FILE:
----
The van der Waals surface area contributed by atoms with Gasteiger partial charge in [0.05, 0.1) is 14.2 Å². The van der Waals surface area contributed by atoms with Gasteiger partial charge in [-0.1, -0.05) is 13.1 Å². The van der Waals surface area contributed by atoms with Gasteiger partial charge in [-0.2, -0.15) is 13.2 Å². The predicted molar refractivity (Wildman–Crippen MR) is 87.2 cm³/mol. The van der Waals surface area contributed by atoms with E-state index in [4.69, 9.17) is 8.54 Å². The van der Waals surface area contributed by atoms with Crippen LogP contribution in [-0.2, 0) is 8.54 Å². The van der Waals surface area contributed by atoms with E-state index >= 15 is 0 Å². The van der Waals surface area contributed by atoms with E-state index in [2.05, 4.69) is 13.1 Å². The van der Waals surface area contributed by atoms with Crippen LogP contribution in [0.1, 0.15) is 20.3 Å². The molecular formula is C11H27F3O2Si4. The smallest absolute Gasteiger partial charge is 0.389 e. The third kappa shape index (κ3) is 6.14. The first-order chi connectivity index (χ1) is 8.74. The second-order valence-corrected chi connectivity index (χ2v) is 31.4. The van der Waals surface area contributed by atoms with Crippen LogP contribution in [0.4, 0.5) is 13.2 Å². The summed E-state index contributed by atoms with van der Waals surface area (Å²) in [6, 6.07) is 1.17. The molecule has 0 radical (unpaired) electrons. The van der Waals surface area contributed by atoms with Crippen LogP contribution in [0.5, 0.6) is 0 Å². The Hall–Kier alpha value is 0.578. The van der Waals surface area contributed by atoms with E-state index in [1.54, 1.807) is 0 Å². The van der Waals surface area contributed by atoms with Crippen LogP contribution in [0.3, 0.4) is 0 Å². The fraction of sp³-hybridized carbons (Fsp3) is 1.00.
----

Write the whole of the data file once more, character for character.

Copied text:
The van der Waals surface area contributed by atoms with Gasteiger partial charge in [0.05, 0.1) is 14.2 Å². The van der Waals surface area contributed by atoms with Gasteiger partial charge in [-0.1, -0.05) is 13.1 Å². The van der Waals surface area contributed by atoms with Gasteiger partial charge in [-0.2, -0.15) is 13.2 Å². The predicted molar refractivity (Wildman–Crippen MR) is 87.2 cm³/mol. The van der Waals surface area contributed by atoms with E-state index in [4.69, 9.17) is 8.54 Å². The van der Waals surface area contributed by atoms with Crippen LogP contribution in [-0.2, 0) is 8.54 Å². The van der Waals surface area contributed by atoms with E-state index >= 15 is 0 Å². The van der Waals surface area contributed by atoms with E-state index in [2.05, 4.69) is 13.1 Å². The van der Waals surface area contributed by atoms with Crippen LogP contribution in [0.1, 0.15) is 20.3 Å². The molecular formula is C11H27F3O2Si4. The smallest absolute Gasteiger partial charge is 0.389 e. The third kappa shape index (κ3) is 6.14. The first-order chi connectivity index (χ1) is 8.74. The second-order valence-corrected chi connectivity index (χ2v) is 31.4. The van der Waals surface area contributed by atoms with Crippen LogP contribution in [0.4, 0.5) is 13.2 Å². The summed E-state index contributed by atoms with van der Waals surface area (Å²) in [6, 6.07) is 1.17. The molecule has 0 radical (unpaired) electrons. The van der Waals surface area contributed by atoms with Crippen LogP contribution in [0.5, 0.6) is 0 Å². The Hall–Kier alpha value is 0.578. The van der Waals surface area contributed by atoms with E-state index in [1.54, 1.807) is 0 Å². The van der Waals surface area contributed by atoms with Crippen LogP contribution in [0.3, 0.4) is 0 Å². The fraction of sp³-hybridized carbons (Fsp3) is 1.00.